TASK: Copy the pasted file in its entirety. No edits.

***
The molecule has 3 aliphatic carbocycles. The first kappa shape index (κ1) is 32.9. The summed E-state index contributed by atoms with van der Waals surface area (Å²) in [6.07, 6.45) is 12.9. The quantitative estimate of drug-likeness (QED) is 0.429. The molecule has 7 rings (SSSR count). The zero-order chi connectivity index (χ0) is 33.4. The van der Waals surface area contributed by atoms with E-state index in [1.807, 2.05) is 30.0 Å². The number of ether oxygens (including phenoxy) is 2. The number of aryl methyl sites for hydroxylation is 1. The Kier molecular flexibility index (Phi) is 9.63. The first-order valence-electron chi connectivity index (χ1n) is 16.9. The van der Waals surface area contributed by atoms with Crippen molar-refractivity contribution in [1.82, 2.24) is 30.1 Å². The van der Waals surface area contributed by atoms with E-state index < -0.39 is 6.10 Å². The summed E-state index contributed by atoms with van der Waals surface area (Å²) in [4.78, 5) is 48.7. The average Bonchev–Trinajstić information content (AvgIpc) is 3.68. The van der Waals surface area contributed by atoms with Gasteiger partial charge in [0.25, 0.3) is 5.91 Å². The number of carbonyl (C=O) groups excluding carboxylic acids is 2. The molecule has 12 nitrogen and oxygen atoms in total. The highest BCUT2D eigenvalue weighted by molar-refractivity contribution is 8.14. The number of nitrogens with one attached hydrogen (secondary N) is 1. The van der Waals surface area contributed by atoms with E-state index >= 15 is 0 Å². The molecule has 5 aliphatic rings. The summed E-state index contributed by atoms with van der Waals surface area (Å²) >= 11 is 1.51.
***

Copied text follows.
The molecule has 3 aliphatic carbocycles. The first kappa shape index (κ1) is 32.9. The summed E-state index contributed by atoms with van der Waals surface area (Å²) in [6.07, 6.45) is 12.9. The quantitative estimate of drug-likeness (QED) is 0.429. The molecule has 7 rings (SSSR count). The zero-order chi connectivity index (χ0) is 33.4. The van der Waals surface area contributed by atoms with E-state index in [1.807, 2.05) is 30.0 Å². The number of ether oxygens (including phenoxy) is 2. The number of aryl methyl sites for hydroxylation is 1. The Kier molecular flexibility index (Phi) is 9.63. The first-order valence-electron chi connectivity index (χ1n) is 16.9. The van der Waals surface area contributed by atoms with Crippen molar-refractivity contribution in [1.82, 2.24) is 30.1 Å². The van der Waals surface area contributed by atoms with E-state index < -0.39 is 6.10 Å². The summed E-state index contributed by atoms with van der Waals surface area (Å²) in [4.78, 5) is 48.7. The average Bonchev–Trinajstić information content (AvgIpc) is 3.68. The van der Waals surface area contributed by atoms with Gasteiger partial charge in [0.25, 0.3) is 5.91 Å². The number of carbonyl (C=O) groups excluding carboxylic acids is 2. The molecule has 12 nitrogen and oxygen atoms in total. The highest BCUT2D eigenvalue weighted by molar-refractivity contribution is 8.14. The number of nitrogens with one attached hydrogen (secondary N) is 1. The van der Waals surface area contributed by atoms with E-state index >= 15 is 0 Å². The molecule has 5 aliphatic rings. The summed E-state index contributed by atoms with van der Waals surface area (Å²) >= 11 is 1.51.